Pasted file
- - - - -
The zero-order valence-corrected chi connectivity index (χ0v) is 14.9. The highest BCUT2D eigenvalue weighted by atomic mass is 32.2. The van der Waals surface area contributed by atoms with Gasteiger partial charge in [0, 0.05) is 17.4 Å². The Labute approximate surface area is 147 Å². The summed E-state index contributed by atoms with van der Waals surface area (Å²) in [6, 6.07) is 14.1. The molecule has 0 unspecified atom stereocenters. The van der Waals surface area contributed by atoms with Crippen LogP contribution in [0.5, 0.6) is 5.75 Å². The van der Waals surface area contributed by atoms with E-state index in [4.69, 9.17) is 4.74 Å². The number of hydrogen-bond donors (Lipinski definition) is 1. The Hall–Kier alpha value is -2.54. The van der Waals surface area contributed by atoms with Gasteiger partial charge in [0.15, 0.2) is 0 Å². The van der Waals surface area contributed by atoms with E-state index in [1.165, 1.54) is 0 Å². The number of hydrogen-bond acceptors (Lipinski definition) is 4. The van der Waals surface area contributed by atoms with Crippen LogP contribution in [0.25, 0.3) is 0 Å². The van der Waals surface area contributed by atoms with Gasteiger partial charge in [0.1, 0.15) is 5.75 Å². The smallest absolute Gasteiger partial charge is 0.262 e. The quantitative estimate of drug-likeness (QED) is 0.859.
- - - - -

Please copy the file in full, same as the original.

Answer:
The zero-order valence-corrected chi connectivity index (χ0v) is 14.9. The highest BCUT2D eigenvalue weighted by atomic mass is 32.2. The van der Waals surface area contributed by atoms with Gasteiger partial charge in [0, 0.05) is 17.4 Å². The Labute approximate surface area is 147 Å². The summed E-state index contributed by atoms with van der Waals surface area (Å²) in [6, 6.07) is 14.1. The molecule has 0 unspecified atom stereocenters. The van der Waals surface area contributed by atoms with Crippen LogP contribution in [0.5, 0.6) is 5.75 Å². The van der Waals surface area contributed by atoms with E-state index in [4.69, 9.17) is 4.74 Å². The number of hydrogen-bond donors (Lipinski definition) is 1. The Hall–Kier alpha value is -2.54. The van der Waals surface area contributed by atoms with Gasteiger partial charge in [0.15, 0.2) is 0 Å². The van der Waals surface area contributed by atoms with E-state index in [1.165, 1.54) is 0 Å². The number of hydrogen-bond acceptors (Lipinski definition) is 4. The van der Waals surface area contributed by atoms with Crippen LogP contribution in [0.25, 0.3) is 0 Å². The van der Waals surface area contributed by atoms with Gasteiger partial charge in [0.1, 0.15) is 5.75 Å². The smallest absolute Gasteiger partial charge is 0.262 e. The quantitative estimate of drug-likeness (QED) is 0.859.